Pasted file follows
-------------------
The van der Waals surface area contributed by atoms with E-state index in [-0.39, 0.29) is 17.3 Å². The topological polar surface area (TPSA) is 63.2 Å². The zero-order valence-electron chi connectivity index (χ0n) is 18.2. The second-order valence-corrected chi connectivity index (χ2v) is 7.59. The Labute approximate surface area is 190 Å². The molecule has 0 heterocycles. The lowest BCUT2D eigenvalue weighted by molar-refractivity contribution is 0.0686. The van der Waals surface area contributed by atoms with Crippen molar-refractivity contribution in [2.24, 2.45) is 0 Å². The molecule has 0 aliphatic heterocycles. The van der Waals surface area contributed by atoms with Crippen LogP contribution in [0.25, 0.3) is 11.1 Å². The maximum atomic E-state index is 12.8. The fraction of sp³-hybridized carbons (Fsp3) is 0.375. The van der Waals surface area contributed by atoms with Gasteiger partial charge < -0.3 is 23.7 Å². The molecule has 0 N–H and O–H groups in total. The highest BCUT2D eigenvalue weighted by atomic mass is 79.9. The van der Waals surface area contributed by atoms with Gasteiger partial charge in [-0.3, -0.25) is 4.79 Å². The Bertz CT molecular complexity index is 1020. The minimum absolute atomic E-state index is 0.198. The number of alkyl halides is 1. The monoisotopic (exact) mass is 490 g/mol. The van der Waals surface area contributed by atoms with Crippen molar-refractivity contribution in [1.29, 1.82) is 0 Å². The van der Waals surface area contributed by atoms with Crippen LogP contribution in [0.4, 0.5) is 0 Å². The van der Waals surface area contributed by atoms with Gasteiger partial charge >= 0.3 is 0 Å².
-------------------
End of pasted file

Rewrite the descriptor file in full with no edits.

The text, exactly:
The van der Waals surface area contributed by atoms with E-state index in [-0.39, 0.29) is 17.3 Å². The topological polar surface area (TPSA) is 63.2 Å². The zero-order valence-electron chi connectivity index (χ0n) is 18.2. The second-order valence-corrected chi connectivity index (χ2v) is 7.59. The Labute approximate surface area is 190 Å². The molecule has 0 heterocycles. The lowest BCUT2D eigenvalue weighted by molar-refractivity contribution is 0.0686. The van der Waals surface area contributed by atoms with Crippen molar-refractivity contribution in [2.24, 2.45) is 0 Å². The molecule has 0 aliphatic heterocycles. The van der Waals surface area contributed by atoms with Crippen LogP contribution in [0.25, 0.3) is 11.1 Å². The maximum atomic E-state index is 12.8. The fraction of sp³-hybridized carbons (Fsp3) is 0.375. The van der Waals surface area contributed by atoms with Gasteiger partial charge < -0.3 is 23.7 Å². The molecule has 0 N–H and O–H groups in total. The highest BCUT2D eigenvalue weighted by atomic mass is 79.9. The van der Waals surface area contributed by atoms with Gasteiger partial charge in [-0.3, -0.25) is 4.79 Å². The Bertz CT molecular complexity index is 1020. The minimum absolute atomic E-state index is 0.198. The number of alkyl halides is 1. The monoisotopic (exact) mass is 490 g/mol. The van der Waals surface area contributed by atoms with Crippen molar-refractivity contribution in [1.29, 1.82) is 0 Å². The van der Waals surface area contributed by atoms with Crippen LogP contribution in [0.4, 0.5) is 0 Å². The van der Waals surface area contributed by atoms with Gasteiger partial charge >= 0.3 is 0 Å².